I do not agree with what you have to say, but I’ll defend to the death your right to say it.
Recently wrote another article for Arbitrage Magazine. Check it out (click on the title) and let me know what you think!
My second article for Arbitrage Magazine. Have a read! (Click on the title)
If a writer knows enough about what he is writing about, he may omit things that he knows. The dignity of movement of an iceberg is due to only one ninth of it being above water. - Ernest Hemmingway
It was interesting coming across this quote by Hemmingway, a timeless journalist. The first lesson taught in to us by our feature writing professor in second year (using the picture above) was to only report the tip of the iceberg, giving readers the most interesting and informative bits of information. He said, in order to know what those bits are, the journalist must know what else there is to the story, what treads beneath the water.
A lot goes into writing a journalistic story, much more than what’s read.
Image Courtesy: Dowsers
—Hunter S. Thompson
An article I wrote for Arbitrage Magazine. Check it out! (click on the title)
Comment sections allow readers to engage in articles on news sites but can also lead to derogatory comments that are unacceptable for private news organizations to have on their sites.
Because comments are made under a screen name users often take advantage of their anonymity and make harsher, ruder comments than they would in person. An example of this is an article written by Toronto Star editorial writer Haroon Siddiqui on the burning of the Qur’an, titled, Qur’an Burning is a Political, not a Theological, Issue explaining why Muslims are so offended by the burnings.
This article received sixty-eight comments, the majority of which criticised Siddiqui and made derogatory comments about Islam. A comment calling Islam “the most blood-thirsty religion in the world,” was agreed on 15 times, and only disagreed on three times. This comment is an Islamaphobic comment, which has not been removed or flagged.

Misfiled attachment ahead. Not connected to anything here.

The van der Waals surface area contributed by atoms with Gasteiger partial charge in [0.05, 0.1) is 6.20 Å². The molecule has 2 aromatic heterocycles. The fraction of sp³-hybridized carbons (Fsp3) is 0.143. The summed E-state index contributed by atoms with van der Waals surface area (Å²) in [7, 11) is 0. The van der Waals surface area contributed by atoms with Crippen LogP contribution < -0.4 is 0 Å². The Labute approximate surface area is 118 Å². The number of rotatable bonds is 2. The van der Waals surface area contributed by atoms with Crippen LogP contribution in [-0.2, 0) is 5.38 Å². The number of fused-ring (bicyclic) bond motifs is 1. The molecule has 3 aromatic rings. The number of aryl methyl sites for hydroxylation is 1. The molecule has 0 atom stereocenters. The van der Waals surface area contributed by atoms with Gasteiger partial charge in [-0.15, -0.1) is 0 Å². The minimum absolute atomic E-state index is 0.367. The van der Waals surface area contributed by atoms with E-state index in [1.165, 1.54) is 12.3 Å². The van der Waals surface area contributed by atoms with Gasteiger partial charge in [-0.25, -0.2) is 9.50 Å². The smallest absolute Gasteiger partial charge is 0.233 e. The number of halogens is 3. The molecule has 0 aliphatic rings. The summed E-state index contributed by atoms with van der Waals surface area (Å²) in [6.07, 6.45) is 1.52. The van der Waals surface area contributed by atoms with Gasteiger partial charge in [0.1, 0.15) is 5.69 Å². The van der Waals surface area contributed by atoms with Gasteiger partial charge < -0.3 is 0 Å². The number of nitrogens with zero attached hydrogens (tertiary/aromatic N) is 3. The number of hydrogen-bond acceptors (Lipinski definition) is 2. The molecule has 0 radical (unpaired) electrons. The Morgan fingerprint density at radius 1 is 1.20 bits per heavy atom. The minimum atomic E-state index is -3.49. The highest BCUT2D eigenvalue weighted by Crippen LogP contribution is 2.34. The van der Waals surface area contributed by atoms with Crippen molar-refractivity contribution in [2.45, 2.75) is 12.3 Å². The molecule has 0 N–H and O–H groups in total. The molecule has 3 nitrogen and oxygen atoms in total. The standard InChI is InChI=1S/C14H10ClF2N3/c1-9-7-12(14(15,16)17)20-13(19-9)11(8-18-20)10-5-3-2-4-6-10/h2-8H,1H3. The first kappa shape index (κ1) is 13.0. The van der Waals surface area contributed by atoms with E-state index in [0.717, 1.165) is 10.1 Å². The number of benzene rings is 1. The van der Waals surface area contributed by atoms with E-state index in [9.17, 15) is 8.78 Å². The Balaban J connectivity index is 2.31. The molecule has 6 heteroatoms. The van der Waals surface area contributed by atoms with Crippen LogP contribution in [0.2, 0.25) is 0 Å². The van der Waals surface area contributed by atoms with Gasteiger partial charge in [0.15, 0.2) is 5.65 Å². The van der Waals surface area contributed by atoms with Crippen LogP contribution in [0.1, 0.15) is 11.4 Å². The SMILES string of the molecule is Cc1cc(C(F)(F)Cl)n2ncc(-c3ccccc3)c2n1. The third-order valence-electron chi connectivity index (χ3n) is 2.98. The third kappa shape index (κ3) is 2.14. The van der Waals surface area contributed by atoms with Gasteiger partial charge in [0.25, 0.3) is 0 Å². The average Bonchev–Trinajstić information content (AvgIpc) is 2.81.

Thus, there are changes that need to be made to the comment sections on news sites. However, journalism is about freedom of speech and this freedom should also be transferred on to readers.
The best way to handle this issue is through a mixture of post-moderation and monitoring of reader responses to comments. It is necessary for editors to handle comment sections manually; otherwise many unethical comments slip by. To make this easier, they should only manually check comments when an article has more comments than usual or a specific comment is flagged by multiple readers. Readers should also be able to like/dislike comments, making manual checking easier.
An added method of prevention is to monitor accounts of users whose comments are commonly flagged. This way, anonymity for most is secured, but users who are abusing their power can still be punishable with suspended accounts.
If this does not work, the system can also be changed to have users use their real names, to add a sense of responsibility.
The common practice in the industry is quite similar to the method described earlier; however most sites do not keep track of which users are flagged more often.
Most sites such as the Globe and Mail have their comments post-moderated. They also have a computer generated system of moderation that blocks about profanities. However, other sites such as the Toronto Star have pre-moderation.
Post-moderation is the method which is most practical in the real world, where hundreds of comments are made on major news sites daily.
An interesting practice the New York Times site started late last year is to have a system called “trusted commenter.” These users are invited by Times editors due to their previous comments being of high quality. After they accept the invitation, their comments are no longer moderated. This gives readers a sense that their actions are being watched.
Comment sections may be tricky to deal with, but are integral in attracting readers. This is especially true in the age of social media, where everyone is looking to have a say.
When I got an assignment for my online journalism course to film a mini documentary, I thought it would be really, really difficult. Aside from thinking of a good subject, getting that person agree to be in my documentary seemed really time consuming.
But I have to say, this assignment kind of fell together. One of my best friends who is Hindu told me about the Hindu Heritage Centre, where I filmed my documentary.
I was little nervous going into a Mandir (temple). I’d never been in this particular one before, and I didn’t really have a particular interview subject picked out when I went. I simply called a few days in advance and asked I could get some help for my assignment. A women who volunteers there helped arrange my interview with Mr. Gosai. I have to say, I think I got really lucky.